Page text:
Aerial view of Fort Payne, Alabama
(Lookout Mountain in background
|Nickname(s): Official Sock Capital of the World|
In the 19th century, the site of Fort Payne was the location ofWillstown, an important village of the Cherokees who relocated toTahlequah, Oklahoma during the Cherokee Trail of Tears. For a time it was the home of Sequoyah, who invented the Cherokeesyllabary, enabling reading and writing in the language. The settlement was commonly called Willstown, after its headman, a red-headed mixed-race man named Will. According to Major John Norton, a more accurate transliteration would have been Titsohili. The son of a Cherokee adoptee of the Mohawk, Norton grew up among Native Americans and traveled extensively throughout the region in the early 19th century. He stayed at Willstown several times.
During the 1830s prior to Indian removal, the US Army under command of Major John Payne built a fort here that was used to intern Cherokees until relocation to Oklahoma. Their forced exile became known as the Trail of Tears.
By the 1860s, Fort Payne and the surrounding area were still sparsely settled. It had no strategic targets and was the scene of only minor skirmishes between Union and Confederate forces during the Civil War. About the time of the Second Battle of Chattanooga, a large Union force briefly entered the county, but it did not engage substantial Confederate forces.
In 1878 Fort Payne became the county seat, and in 1889 it was incorporated as a town. The community of Lebanon had served as the county seat since 1850. With the completion of rail lines between Birmingham and Chattanooga, Fort Payne began to grow, as it was on the rail line. County sentiment supported having the seat in a community served by the railroad.
In the late 1880s, Fort Payne experienced explosive growth as investors and workers from New England and the North flooded into the region to exploit coal and iron deposits discovered a few years earlier. This period is called the "Boom Days", or simply as the "Boom". Many of the notable and historic buildings in Fort Payne date from this period of economic growth, including the state's oldest standing theater, the Fort Payne Opera House; the former factory of the Hardware Manufacturing Company (today known as the W. B. Davis Mill Building, and home to an antiques mall and deli), and the Fort Payne Depot Museum, formerly the passenger station for the present-day Norfolk Southern Railway. Today it serves as a museum of local history.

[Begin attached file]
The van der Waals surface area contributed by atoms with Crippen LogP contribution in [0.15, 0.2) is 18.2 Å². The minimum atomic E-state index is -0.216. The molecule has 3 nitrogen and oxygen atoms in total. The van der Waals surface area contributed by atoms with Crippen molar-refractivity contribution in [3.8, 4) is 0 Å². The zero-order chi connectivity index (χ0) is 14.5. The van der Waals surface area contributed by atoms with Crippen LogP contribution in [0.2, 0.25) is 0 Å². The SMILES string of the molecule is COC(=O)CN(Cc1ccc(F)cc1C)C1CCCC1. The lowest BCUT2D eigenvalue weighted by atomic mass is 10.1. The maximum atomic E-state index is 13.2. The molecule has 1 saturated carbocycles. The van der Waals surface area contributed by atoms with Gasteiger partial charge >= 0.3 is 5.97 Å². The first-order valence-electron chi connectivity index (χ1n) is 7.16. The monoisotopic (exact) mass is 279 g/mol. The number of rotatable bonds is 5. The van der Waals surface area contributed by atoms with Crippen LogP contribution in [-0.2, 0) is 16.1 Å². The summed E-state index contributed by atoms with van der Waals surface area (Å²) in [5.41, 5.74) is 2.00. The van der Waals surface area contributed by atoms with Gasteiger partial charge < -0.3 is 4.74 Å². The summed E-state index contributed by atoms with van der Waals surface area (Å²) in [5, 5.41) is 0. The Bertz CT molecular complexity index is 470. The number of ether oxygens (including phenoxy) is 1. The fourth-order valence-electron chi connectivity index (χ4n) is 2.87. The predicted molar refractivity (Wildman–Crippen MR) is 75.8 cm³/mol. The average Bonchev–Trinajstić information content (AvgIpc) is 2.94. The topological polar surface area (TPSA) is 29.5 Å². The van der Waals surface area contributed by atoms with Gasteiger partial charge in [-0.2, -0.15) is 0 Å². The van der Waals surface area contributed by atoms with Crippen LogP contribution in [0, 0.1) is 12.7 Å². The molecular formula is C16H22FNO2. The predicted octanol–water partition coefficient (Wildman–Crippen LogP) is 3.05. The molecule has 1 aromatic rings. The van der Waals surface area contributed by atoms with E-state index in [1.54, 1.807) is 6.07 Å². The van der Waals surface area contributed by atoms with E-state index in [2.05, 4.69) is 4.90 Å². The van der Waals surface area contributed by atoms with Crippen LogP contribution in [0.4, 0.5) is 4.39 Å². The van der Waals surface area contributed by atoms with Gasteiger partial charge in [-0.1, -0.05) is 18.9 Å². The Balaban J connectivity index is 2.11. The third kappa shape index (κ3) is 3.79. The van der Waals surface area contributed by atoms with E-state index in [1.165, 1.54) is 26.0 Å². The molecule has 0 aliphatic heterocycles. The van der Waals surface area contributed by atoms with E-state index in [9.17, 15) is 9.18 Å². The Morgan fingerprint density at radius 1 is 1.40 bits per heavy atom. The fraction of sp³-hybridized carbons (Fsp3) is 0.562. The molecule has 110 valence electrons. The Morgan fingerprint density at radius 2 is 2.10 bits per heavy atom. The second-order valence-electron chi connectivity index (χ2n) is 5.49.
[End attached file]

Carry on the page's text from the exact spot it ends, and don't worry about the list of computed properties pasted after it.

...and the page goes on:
Fort Payne houses the headquarters for the nearby Little River Canyon National Preserve, a 14,000-acre (57 km2) National Park Service facility established by Congress in 1992. The canyon itself is at Lookout Mountain outside the city limits. Another attraction based on natural resources is DeSoto State Park, a smaller facility with a lodge, restaurant, cabins, and river access areas. Manitou Cave is also near Fort Payne.
The country music group Alabama is based in Fort Payne. The city also houses the group's Fan Club and Museum.
Fort Payne is within a 30-minute drive of substantial water recreational areas, notably Guntersville Lake, and Weiss Lake, an artificial lake on the Coosa River. Fort Payne is also near Mentone, a popular mountain resort area known for summer children's camps and rustic hotels, restaurants and cabins.
Fort Payne is served by the Fort Payne City Schools system. Schools in the district include Wills Valley Elementary (K-2), Williams Avenue Elementary (3-4), Fort Payne Middle School (5-8), Ruhama Junior High School (K-8) and Fort Payne High School (9-12).
Jim Cunningham is the Superintendent of Education.
Fort Payne is also served by the Northeast Alabama Community College which is in Rainsville.
For a time beginning in 1989, Fort Payne held the world record for "Largest Cake Ever Baked", for a cake of 128,238 pounds (58,168 kg) baked to commemorate the city's centennial.
A magnitude 4.9 earthquake occurred here in 2003.